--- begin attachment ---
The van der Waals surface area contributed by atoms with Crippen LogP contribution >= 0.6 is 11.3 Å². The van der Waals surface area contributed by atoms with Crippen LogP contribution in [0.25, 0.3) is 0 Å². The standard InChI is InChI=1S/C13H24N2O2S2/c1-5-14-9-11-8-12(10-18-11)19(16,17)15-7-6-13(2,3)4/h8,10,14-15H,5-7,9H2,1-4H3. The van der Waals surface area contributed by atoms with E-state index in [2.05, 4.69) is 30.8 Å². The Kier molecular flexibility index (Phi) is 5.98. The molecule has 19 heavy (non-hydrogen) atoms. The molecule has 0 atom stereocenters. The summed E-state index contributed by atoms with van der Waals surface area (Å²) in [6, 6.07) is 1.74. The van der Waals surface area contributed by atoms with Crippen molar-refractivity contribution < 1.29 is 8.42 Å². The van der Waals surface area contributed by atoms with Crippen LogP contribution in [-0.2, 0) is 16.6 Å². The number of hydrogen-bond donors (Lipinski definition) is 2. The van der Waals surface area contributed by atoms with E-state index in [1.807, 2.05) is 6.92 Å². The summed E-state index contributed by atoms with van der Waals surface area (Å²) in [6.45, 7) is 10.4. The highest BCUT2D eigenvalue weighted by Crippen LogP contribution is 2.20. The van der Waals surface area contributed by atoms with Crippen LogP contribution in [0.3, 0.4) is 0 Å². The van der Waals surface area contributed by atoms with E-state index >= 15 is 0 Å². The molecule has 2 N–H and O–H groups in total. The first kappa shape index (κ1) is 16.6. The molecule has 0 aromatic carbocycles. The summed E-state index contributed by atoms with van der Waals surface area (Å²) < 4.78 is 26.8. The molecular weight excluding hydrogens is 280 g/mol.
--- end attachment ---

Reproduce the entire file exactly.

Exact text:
The van der Waals surface area contributed by atoms with Crippen LogP contribution >= 0.6 is 11.3 Å². The van der Waals surface area contributed by atoms with Crippen LogP contribution in [0.25, 0.3) is 0 Å². The standard InChI is InChI=1S/C13H24N2O2S2/c1-5-14-9-11-8-12(10-18-11)19(16,17)15-7-6-13(2,3)4/h8,10,14-15H,5-7,9H2,1-4H3. The van der Waals surface area contributed by atoms with E-state index in [2.05, 4.69) is 30.8 Å². The Kier molecular flexibility index (Phi) is 5.98. The molecule has 19 heavy (non-hydrogen) atoms. The molecule has 0 atom stereocenters. The summed E-state index contributed by atoms with van der Waals surface area (Å²) in [6, 6.07) is 1.74. The van der Waals surface area contributed by atoms with Crippen molar-refractivity contribution < 1.29 is 8.42 Å². The van der Waals surface area contributed by atoms with Crippen LogP contribution in [-0.2, 0) is 16.6 Å². The number of hydrogen-bond donors (Lipinski definition) is 2. The van der Waals surface area contributed by atoms with E-state index in [1.807, 2.05) is 6.92 Å². The summed E-state index contributed by atoms with van der Waals surface area (Å²) in [6.45, 7) is 10.4. The highest BCUT2D eigenvalue weighted by Crippen LogP contribution is 2.20. The van der Waals surface area contributed by atoms with Crippen LogP contribution in [0.3, 0.4) is 0 Å². The van der Waals surface area contributed by atoms with E-state index >= 15 is 0 Å². The molecule has 2 N–H and O–H groups in total. The first kappa shape index (κ1) is 16.6. The molecule has 0 aromatic carbocycles. The summed E-state index contributed by atoms with van der Waals surface area (Å²) < 4.78 is 26.8. The molecular weight excluding hydrogens is 280 g/mol.